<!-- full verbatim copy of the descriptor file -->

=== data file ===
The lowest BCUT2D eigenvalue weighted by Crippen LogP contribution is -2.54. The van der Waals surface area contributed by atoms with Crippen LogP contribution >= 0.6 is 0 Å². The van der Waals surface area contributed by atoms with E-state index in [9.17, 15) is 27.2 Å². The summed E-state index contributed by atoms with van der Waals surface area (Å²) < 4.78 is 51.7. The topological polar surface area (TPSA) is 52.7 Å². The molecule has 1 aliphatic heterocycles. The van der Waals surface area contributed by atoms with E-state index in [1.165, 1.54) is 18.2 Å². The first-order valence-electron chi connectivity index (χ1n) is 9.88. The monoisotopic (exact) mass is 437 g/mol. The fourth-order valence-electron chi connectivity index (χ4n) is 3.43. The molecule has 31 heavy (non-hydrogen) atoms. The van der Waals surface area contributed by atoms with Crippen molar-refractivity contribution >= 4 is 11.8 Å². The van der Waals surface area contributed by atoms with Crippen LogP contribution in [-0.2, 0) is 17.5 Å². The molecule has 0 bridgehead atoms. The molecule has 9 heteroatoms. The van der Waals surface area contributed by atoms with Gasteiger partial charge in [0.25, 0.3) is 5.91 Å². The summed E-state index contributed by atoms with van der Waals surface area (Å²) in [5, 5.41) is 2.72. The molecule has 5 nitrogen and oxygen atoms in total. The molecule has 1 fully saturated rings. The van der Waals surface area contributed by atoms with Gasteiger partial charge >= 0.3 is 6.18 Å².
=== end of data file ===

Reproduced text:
The lowest BCUT2D eigenvalue weighted by Crippen LogP contribution is -2.54. The van der Waals surface area contributed by atoms with Crippen LogP contribution >= 0.6 is 0 Å². The van der Waals surface area contributed by atoms with E-state index in [9.17, 15) is 27.2 Å². The summed E-state index contributed by atoms with van der Waals surface area (Å²) < 4.78 is 51.7. The topological polar surface area (TPSA) is 52.7 Å². The molecule has 1 aliphatic heterocycles. The van der Waals surface area contributed by atoms with E-state index in [1.165, 1.54) is 18.2 Å². The first-order valence-electron chi connectivity index (χ1n) is 9.88. The monoisotopic (exact) mass is 437 g/mol. The fourth-order valence-electron chi connectivity index (χ4n) is 3.43. The molecule has 31 heavy (non-hydrogen) atoms. The van der Waals surface area contributed by atoms with Crippen molar-refractivity contribution >= 4 is 11.8 Å². The van der Waals surface area contributed by atoms with Crippen LogP contribution in [-0.2, 0) is 17.5 Å². The molecule has 0 bridgehead atoms. The molecule has 9 heteroatoms. The van der Waals surface area contributed by atoms with Gasteiger partial charge in [0.25, 0.3) is 5.91 Å². The summed E-state index contributed by atoms with van der Waals surface area (Å²) in [5, 5.41) is 2.72. The molecule has 5 nitrogen and oxygen atoms in total. The molecule has 1 fully saturated rings. The van der Waals surface area contributed by atoms with Gasteiger partial charge >= 0.3 is 6.18 Å².